The world is not enough for Google bosses

Not content with the domination of cyberspace, Google's billionaire founders have set their sights on outer space – and the mining of natural resources from asteroids

Having created one of the titans of cyberspace, which helps to run the lives of billions, Larry Page and Eric Schmidt may well regard themselves as masters of planet Earth. Google's mega-rich founders have built a global empire worth over £120bn by channelling unimaginable volumes of information to our cherished laptops, smartphones and tablets.

But it seems that, for Page and Schmidt, the world is no longer enough. The pair are now staking a claim for galactic domination by backing a plan to mine asteroids. Google's chief executive and executive chairman are named as key players in Planetary Resources Inc, which appears set to go boldly where no magnate has gone before.

The exact nature of the business will be revealed on Tuesday, but it appears Page and Schmidt are aiming high. "The company will overlay two critical sectors – space exploration and natural resources – to add trillions of dollars to the global GDP," Planetary Resources said in a press release. "This innovative start-up will create a new industry and a new definition of 'natural resources'."

Others investing in the new business include Avatar director James Cameron; Ross Perot Jr, son of the former presidential candidate; and billionaire Microsoft alumnus Charles Simonyi, who has already made two trips to the International Space Station. The announcement comes just as scientists are embracing the idea of mining "near-Earth asteroids".

Earlier this month, a study by Nasa concluded that, for a cost of £1.6bn, robotic spacecraft could capture a 500-ton asteroid seven metres in diameter and bring it into orbit around the Moon to be explored and mined. The spacecraft would have a flight time of six to 10 years, and humans would be able to carry out the task by around 2025.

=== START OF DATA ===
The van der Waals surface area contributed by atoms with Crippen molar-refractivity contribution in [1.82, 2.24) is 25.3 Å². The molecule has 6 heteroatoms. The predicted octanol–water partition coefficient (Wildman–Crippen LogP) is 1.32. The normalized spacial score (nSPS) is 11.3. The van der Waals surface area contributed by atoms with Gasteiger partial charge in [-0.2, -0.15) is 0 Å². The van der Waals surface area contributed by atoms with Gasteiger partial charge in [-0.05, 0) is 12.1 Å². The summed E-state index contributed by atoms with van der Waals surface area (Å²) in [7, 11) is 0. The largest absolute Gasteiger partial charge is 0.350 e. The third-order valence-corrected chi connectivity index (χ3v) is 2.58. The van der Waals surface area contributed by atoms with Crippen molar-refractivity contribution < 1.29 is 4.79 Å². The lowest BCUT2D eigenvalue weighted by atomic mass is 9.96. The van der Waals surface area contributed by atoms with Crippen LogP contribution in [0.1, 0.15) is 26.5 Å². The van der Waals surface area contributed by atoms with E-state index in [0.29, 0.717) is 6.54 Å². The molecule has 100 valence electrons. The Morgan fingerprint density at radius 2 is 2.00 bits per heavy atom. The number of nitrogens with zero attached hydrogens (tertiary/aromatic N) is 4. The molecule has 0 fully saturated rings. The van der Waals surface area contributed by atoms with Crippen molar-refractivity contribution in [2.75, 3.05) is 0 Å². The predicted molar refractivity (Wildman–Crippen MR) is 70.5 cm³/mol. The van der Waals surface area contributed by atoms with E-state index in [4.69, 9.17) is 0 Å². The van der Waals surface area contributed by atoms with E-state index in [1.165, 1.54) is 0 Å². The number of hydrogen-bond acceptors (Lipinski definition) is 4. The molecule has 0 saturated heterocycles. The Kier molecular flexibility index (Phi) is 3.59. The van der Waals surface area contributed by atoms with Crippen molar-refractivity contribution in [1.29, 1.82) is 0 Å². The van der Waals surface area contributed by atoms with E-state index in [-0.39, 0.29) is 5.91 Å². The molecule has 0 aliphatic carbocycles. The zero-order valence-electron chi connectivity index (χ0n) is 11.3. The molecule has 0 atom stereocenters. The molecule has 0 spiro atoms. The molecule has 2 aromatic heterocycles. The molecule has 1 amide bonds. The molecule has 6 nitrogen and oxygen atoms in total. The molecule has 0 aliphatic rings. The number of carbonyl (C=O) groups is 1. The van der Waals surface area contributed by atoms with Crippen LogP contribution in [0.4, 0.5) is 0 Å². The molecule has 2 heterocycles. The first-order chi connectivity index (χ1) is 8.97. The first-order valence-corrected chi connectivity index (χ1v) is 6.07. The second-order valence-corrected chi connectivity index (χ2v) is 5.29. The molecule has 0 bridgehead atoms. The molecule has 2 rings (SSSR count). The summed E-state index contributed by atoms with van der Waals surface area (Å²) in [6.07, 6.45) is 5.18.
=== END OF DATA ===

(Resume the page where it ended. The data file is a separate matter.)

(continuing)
President Barack Obama has already talked of sending a manned mission to an asteroid by the same year, while Nasa is working on an unmanned mission, called Osiris-Rex, that would launch in 2016 and land on an asteroid, bringing a small chunk of it back to Earth by 2023.

The costs would be as eye-watering as a Martian atmosphere, but the potential rewards are vast. Large amounts of water, oxygen and metals could be extracted to help further space exploration by allowing humans to build space stations and fuel spacecraft. The resources could also be brought back to Earth to bolster diminishing reserves. And with the likes of the Google bosses on board, the project would appear to have plenty of financial support. Schmidt was awarded a compensation package worth £62m last year for shifting from CEO to executive chairman.

Planetary Resources was co-founded by Eric Anderson, a former Nasa Mars-mission manager, and Peter Diamandis, the commercial space entrepreneur behind the X-Prize competition,which offered £6m to a group that launched a reusable manned spacecraft.

The venture will be the latest foray into the far-flung for Cameron, who last month dived in a mini-submarine to the deepest spot in the Mariana Trench. It also has echoes of his 2009 science fiction blockbuster Avatar, which concerned mining on alien planets.

Planetary Resources will be the second billionaire-backed private space company to be announced within the past six months. In December, Microsoft co-founder Paul Allen unveiled his new firm, Stratolaunch Systems, which plans to build the world's largest aircraft and use it as an air-based launch pad to send people into orbit.

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